The Tax Court rejected all of the contentions raised by Howard County. Howard County claimed that §3-104(b) of the Real Property Article of the Maryland Code (“RP”) enables the County to prohibit the recordation of a deed conveying property that had been subject to an IDOT on which recordation taxes had not been paid. Instead, the Tax Court found that RP §3-104(b) applies only if there are taxes, assessments, or charges currently owed on the property. Because the recordation tax is an excise tax, which is imposed on the privilege of recording documents in the land records, it is not a tax on any real property. Therefore, RP §3-104(b) was not applicable to the subject case.

The Tax Court also held that “there is no provision in the Maryland Code in which an unpaid recordation tax constitutes a lien upon any real property merely as a result of the non payment of that tax."

The Tax Court found that TP §12-105(f)(6) was not applicable to the subject case. That provision, on its face, is applicable only to construction loans for over $100,000 for which the total amount of secured debt has not been incurred at the time of recording the instrument of writing.

Therefore, the Tax Court reversed the decision of the Howard County Department of Finance which had denied the petitioners' claims for refunds. Accordingly, the Tax Court ordered the refund of the amounts of recordation taxes that the petitioners paid (approximately $500,000), together with interest at the rate of 6 percent per annum from when paid.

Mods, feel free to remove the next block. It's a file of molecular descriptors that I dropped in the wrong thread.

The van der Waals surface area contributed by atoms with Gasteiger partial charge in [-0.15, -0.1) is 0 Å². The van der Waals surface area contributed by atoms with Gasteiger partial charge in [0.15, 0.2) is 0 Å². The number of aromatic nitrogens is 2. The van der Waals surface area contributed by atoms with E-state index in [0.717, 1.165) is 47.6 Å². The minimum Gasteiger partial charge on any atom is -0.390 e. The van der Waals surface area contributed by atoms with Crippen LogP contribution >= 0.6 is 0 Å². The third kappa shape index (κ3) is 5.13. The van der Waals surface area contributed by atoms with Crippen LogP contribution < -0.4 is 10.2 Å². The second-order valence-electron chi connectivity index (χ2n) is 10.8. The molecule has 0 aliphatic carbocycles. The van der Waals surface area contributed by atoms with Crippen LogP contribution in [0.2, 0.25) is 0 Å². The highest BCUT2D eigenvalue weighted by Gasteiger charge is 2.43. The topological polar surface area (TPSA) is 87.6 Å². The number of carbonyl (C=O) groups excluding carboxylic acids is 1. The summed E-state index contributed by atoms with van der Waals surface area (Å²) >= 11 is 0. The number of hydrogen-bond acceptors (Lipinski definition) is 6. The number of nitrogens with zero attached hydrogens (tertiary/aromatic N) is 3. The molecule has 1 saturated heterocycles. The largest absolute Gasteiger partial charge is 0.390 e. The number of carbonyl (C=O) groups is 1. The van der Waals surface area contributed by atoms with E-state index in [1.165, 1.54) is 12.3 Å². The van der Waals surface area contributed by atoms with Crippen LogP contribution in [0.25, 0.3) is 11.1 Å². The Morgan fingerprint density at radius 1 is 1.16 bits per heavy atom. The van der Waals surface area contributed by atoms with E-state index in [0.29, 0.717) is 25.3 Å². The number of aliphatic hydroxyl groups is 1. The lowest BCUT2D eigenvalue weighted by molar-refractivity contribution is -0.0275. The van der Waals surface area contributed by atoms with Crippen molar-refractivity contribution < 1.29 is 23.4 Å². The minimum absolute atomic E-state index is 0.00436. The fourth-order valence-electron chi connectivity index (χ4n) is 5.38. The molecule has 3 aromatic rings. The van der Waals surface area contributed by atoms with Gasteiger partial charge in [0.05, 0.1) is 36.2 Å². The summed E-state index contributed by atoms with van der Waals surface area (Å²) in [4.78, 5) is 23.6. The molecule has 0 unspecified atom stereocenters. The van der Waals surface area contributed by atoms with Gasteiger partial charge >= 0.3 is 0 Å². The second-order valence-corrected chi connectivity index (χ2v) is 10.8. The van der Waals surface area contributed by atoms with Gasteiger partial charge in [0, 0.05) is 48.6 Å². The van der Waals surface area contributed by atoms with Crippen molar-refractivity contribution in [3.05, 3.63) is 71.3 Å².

As suggested above, the law regarding the taxation of IDOTs changed as of July 1, 2012. Senate Bill 1302, Chapter 2 of the First Special Session of the General Assembly of 2012, added TP §12-105(f)(7), which now requires that recordation taxes be paid on the recordation of IDOTs that secure loans in the amount of $1,000,000 or more. Because SB 1302 did not affect IDOTs that were of record on July 1, 2012, and because under SB 1302 IDOTs involved in loans for less than $1,000,000 may be recorded without payment of the recordation tax, the holding in Atapco will be applicable in these situations. However, the holding in Atapco will not be applicable to any IDOT on which the recordation tax has been paid when the IDOT was recorded.



 

The views expressed in this document are solely the views of the author and not Martindale-Hubbell. This document is intended for informational purposes only and is not legal advice or a substitute for consultation with a licensed legal professional in a particular case or circumstance.